The thing that I've have found slightly strange is answering questions about why I have her. I didn't expect this to be an issue for me, as I've had years of answering questions about why I walk with a stick. Somehow this is different though. When people ask me about my stick, I can just say I have lupus. They may or may not know what that means, but they generally aren't too pushy about asking for more information. With Bindi, people tend to want more specific answers - what exactly is wrong with me? What is she trained for? How does she help? What type of dog is she? I have to admit, I tend to answer "Labrador" to that last one, even though I know that's not what they're asking.

I do understand the curiosity, but I've found the questions difficult to answer on the spot. This could partly be because I'm really tired at the moment, as I'm still adjusting to the new routine, but I also find a bit of the "I'm a fraud" feeling slipping in. When I list the things she does for me, I start wondering if that's enough to justify me having her. They do make a difference to me - her picking up my dropped stick if I'm shaking can mean the difference between me getting home safely straight away, and me falling and spending an hour on the pavement waiting for my legs to start working again. But when I say it like that "She picks up my stick for me" it doesn't sound like much, especially as I'm not always walking with a stick when the question is asked. I've heard that's a feeling a lot of people with assistance dogs go through though, especially as medical conditions are often changeable so there will be times we are well, and don't rely on the dogs so much, and times we are unwell and really really need their help.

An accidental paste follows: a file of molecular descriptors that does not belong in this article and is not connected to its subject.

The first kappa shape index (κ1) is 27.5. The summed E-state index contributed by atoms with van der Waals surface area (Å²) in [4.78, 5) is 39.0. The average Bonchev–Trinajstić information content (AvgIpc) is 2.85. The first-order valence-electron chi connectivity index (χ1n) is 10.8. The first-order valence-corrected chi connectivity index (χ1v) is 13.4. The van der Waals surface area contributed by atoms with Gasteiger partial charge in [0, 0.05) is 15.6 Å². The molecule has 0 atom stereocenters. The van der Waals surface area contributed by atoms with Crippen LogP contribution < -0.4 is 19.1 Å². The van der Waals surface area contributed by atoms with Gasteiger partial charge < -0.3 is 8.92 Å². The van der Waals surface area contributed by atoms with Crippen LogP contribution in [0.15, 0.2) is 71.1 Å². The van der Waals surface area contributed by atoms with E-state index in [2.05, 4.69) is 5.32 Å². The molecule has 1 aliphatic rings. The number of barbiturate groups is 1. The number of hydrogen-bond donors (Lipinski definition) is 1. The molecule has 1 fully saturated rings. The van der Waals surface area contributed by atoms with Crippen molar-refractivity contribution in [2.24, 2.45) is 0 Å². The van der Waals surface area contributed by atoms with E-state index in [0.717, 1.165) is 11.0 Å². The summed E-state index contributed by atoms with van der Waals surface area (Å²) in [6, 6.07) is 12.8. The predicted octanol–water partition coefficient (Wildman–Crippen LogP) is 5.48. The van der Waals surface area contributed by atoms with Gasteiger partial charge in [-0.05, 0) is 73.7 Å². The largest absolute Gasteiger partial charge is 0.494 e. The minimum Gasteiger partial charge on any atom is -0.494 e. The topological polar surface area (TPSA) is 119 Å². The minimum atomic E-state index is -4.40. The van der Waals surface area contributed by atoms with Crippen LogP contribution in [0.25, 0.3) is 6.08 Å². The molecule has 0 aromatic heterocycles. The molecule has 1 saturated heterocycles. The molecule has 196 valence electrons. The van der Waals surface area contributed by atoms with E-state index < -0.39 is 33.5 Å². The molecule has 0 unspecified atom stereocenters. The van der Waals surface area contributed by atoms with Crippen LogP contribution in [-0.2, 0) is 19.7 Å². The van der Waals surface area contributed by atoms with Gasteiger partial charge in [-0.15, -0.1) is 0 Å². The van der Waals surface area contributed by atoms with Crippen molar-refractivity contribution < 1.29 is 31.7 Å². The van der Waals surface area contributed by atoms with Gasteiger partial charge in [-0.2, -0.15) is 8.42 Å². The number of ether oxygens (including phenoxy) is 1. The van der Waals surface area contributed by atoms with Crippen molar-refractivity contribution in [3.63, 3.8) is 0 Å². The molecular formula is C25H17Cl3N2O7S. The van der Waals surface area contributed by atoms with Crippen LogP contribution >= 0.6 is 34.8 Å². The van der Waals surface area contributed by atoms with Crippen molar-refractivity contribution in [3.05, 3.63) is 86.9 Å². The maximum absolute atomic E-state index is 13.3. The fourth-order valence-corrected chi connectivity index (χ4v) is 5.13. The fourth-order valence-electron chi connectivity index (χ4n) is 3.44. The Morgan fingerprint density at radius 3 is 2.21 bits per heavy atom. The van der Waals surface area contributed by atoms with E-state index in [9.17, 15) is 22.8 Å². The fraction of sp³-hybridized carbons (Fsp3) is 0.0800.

I guess it's more of the invisible illness stuff. People often assume I am training Bindi, because I don't look "disabled". I've also had a lot of people assume I'm blind, especially if I'm wearing sunglasses, as that's the first association people make with service dogs. I'm not really bothered by the assumption, but it has led to some interesting situations as people start trying to guide me places - not always where I'm wanting to go, and sometimes by grabbing me quite roughly. This is well intentioned, but I'm fairly certain that no one likes being man-handled by strangers regardless of their level of vision. Unless the person is in immediate danger, I think speaking to them first or a gentle touch on the arm is really all that's appropriate or necessary! I've mostly just been calmly explaining that Bindi is an assistance dog, not a guide dog, in these situations but I did get a little short with the woman who grabbed me and pulled me into the side of the seat on the bus, leaving a bruise on my leg - definitely wouldn't have been helpful if I were blind either!